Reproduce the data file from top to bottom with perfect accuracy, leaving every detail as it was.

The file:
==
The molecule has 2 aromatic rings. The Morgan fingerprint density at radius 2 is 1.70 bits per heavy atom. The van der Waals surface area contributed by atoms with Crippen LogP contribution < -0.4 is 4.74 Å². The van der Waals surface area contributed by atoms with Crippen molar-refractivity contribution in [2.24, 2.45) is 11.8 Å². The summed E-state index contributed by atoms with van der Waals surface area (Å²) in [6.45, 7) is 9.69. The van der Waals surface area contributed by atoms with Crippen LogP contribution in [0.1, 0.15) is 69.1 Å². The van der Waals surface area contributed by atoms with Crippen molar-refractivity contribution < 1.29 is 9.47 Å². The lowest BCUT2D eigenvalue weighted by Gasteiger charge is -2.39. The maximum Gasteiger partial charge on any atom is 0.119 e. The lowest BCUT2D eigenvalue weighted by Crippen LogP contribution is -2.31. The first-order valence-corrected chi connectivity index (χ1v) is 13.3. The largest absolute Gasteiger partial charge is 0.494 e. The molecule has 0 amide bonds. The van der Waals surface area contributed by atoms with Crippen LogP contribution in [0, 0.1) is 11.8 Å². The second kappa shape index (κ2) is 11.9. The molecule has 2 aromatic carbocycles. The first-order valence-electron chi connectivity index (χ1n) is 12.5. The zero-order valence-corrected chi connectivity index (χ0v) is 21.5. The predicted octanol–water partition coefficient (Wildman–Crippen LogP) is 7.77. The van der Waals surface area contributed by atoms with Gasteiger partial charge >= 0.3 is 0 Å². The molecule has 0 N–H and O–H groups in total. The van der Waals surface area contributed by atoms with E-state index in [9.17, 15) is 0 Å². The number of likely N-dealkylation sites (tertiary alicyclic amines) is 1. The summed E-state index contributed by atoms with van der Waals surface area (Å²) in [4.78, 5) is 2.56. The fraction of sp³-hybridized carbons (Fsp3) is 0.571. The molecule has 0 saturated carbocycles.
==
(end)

The molecule has 2 aromatic rings. The Morgan fingerprint density at radius 2 is 1.70 bits per heavy atom. The van der Waals surface area contributed by atoms with Crippen LogP contribution < -0.4 is 4.74 Å². The van der Waals surface area contributed by atoms with Crippen molar-refractivity contribution in [2.24, 2.45) is 11.8 Å². The summed E-state index contributed by atoms with van der Waals surface area (Å²) in [6.45, 7) is 9.69. The van der Waals surface area contributed by atoms with Crippen LogP contribution in [0.1, 0.15) is 69.1 Å². The van der Waals surface area contributed by atoms with Crippen molar-refractivity contribution < 1.29 is 9.47 Å². The lowest BCUT2D eigenvalue weighted by Gasteiger charge is -2.39. The maximum Gasteiger partial charge on any atom is 0.119 e. The lowest BCUT2D eigenvalue weighted by Crippen LogP contribution is -2.31. The first-order valence-corrected chi connectivity index (χ1v) is 13.3. The largest absolute Gasteiger partial charge is 0.494 e. The molecule has 0 amide bonds. The van der Waals surface area contributed by atoms with Crippen LogP contribution in [0, 0.1) is 11.8 Å². The second kappa shape index (κ2) is 11.9. The molecule has 2 aromatic carbocycles. The first-order valence-electron chi connectivity index (χ1n) is 12.5. The zero-order valence-corrected chi connectivity index (χ0v) is 21.5. The predicted octanol–water partition coefficient (Wildman–Crippen LogP) is 7.77. The van der Waals surface area contributed by atoms with Gasteiger partial charge >= 0.3 is 0 Å². The molecule has 0 N–H and O–H groups in total. The van der Waals surface area contributed by atoms with E-state index in [9.17, 15) is 0 Å². The number of likely N-dealkylation sites (tertiary alicyclic amines) is 1. The summed E-state index contributed by atoms with van der Waals surface area (Å²) in [4.78, 5) is 2.56. The fraction of sp³-hybridized carbons (Fsp3) is 0.571. The molecule has 0 saturated carbocycles.